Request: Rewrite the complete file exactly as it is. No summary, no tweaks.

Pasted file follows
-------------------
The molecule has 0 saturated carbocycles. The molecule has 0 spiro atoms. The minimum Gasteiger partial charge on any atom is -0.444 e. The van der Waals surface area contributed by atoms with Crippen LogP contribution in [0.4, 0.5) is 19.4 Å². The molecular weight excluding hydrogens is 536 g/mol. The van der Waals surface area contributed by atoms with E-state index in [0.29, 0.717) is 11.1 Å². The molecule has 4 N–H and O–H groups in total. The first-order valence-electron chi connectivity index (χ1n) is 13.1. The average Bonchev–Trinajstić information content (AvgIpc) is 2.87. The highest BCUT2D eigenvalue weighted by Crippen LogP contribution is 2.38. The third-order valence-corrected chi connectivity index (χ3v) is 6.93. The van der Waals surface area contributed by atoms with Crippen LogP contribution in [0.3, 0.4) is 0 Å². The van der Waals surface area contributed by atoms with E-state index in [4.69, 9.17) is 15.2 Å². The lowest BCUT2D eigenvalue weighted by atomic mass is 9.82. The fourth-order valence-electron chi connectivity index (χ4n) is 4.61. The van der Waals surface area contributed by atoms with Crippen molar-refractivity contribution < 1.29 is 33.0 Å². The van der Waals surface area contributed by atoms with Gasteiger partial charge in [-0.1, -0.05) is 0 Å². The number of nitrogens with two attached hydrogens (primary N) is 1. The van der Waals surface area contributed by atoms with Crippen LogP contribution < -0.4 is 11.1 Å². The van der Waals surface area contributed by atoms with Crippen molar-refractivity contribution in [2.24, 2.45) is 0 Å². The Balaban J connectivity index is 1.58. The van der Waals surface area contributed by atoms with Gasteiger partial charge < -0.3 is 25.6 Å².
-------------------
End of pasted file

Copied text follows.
The molecule has 0 saturated carbocycles. The molecule has 0 spiro atoms. The minimum Gasteiger partial charge on any atom is -0.444 e. The van der Waals surface area contributed by atoms with Crippen LogP contribution in [0.4, 0.5) is 19.4 Å². The molecular weight excluding hydrogens is 536 g/mol. The van der Waals surface area contributed by atoms with E-state index in [0.29, 0.717) is 11.1 Å². The molecule has 4 N–H and O–H groups in total. The first-order valence-electron chi connectivity index (χ1n) is 13.1. The average Bonchev–Trinajstić information content (AvgIpc) is 2.87. The highest BCUT2D eigenvalue weighted by Crippen LogP contribution is 2.38. The third-order valence-corrected chi connectivity index (χ3v) is 6.93. The van der Waals surface area contributed by atoms with Crippen LogP contribution in [0.3, 0.4) is 0 Å². The van der Waals surface area contributed by atoms with E-state index in [4.69, 9.17) is 15.2 Å². The lowest BCUT2D eigenvalue weighted by atomic mass is 9.82. The fourth-order valence-electron chi connectivity index (χ4n) is 4.61. The van der Waals surface area contributed by atoms with Crippen molar-refractivity contribution < 1.29 is 33.0 Å². The van der Waals surface area contributed by atoms with Gasteiger partial charge in [-0.1, -0.05) is 0 Å². The number of nitrogens with two attached hydrogens (primary N) is 1. The van der Waals surface area contributed by atoms with Crippen LogP contribution < -0.4 is 11.1 Å². The van der Waals surface area contributed by atoms with Crippen molar-refractivity contribution in [2.24, 2.45) is 0 Å². The Balaban J connectivity index is 1.58. The van der Waals surface area contributed by atoms with Gasteiger partial charge < -0.3 is 25.6 Å².